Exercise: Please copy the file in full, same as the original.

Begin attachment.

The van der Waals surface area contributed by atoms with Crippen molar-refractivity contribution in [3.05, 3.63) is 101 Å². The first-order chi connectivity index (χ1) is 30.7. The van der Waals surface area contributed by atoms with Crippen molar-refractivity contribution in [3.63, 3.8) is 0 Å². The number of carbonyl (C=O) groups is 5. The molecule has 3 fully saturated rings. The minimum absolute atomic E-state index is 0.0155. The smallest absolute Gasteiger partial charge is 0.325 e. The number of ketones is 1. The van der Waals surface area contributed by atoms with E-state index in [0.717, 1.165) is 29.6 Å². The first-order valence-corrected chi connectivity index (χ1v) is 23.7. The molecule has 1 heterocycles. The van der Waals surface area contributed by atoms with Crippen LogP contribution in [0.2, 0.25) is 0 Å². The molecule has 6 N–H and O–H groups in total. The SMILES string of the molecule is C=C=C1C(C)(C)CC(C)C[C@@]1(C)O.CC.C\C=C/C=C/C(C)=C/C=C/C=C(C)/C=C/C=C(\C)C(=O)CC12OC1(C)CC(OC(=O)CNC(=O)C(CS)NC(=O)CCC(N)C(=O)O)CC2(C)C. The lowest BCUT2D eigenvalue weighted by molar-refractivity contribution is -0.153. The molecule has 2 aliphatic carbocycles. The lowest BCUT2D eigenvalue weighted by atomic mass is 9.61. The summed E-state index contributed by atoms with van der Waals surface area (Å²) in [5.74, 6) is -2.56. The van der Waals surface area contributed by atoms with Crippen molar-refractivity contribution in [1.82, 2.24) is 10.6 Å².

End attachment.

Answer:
The van der Waals surface area contributed by atoms with Crippen molar-refractivity contribution in [3.05, 3.63) is 101 Å². The first-order chi connectivity index (χ1) is 30.7. The van der Waals surface area contributed by atoms with Crippen molar-refractivity contribution in [3.63, 3.8) is 0 Å². The number of carbonyl (C=O) groups is 5. The molecule has 3 fully saturated rings. The minimum absolute atomic E-state index is 0.0155. The smallest absolute Gasteiger partial charge is 0.325 e. The number of ketones is 1. The van der Waals surface area contributed by atoms with E-state index in [0.717, 1.165) is 29.6 Å². The first-order valence-corrected chi connectivity index (χ1v) is 23.7. The molecule has 1 heterocycles. The van der Waals surface area contributed by atoms with Crippen LogP contribution in [0.2, 0.25) is 0 Å². The molecule has 6 N–H and O–H groups in total. The SMILES string of the molecule is C=C=C1C(C)(C)CC(C)C[C@@]1(C)O.CC.C\C=C/C=C/C(C)=C/C=C/C=C(C)/C=C/C=C(\C)C(=O)CC12OC1(C)CC(OC(=O)CNC(=O)C(CS)NC(=O)CCC(N)C(=O)O)CC2(C)C. The lowest BCUT2D eigenvalue weighted by molar-refractivity contribution is -0.153. The molecule has 2 aliphatic carbocycles. The lowest BCUT2D eigenvalue weighted by atomic mass is 9.61. The summed E-state index contributed by atoms with van der Waals surface area (Å²) in [5.74, 6) is -2.56. The van der Waals surface area contributed by atoms with Crippen molar-refractivity contribution in [1.82, 2.24) is 10.6 Å².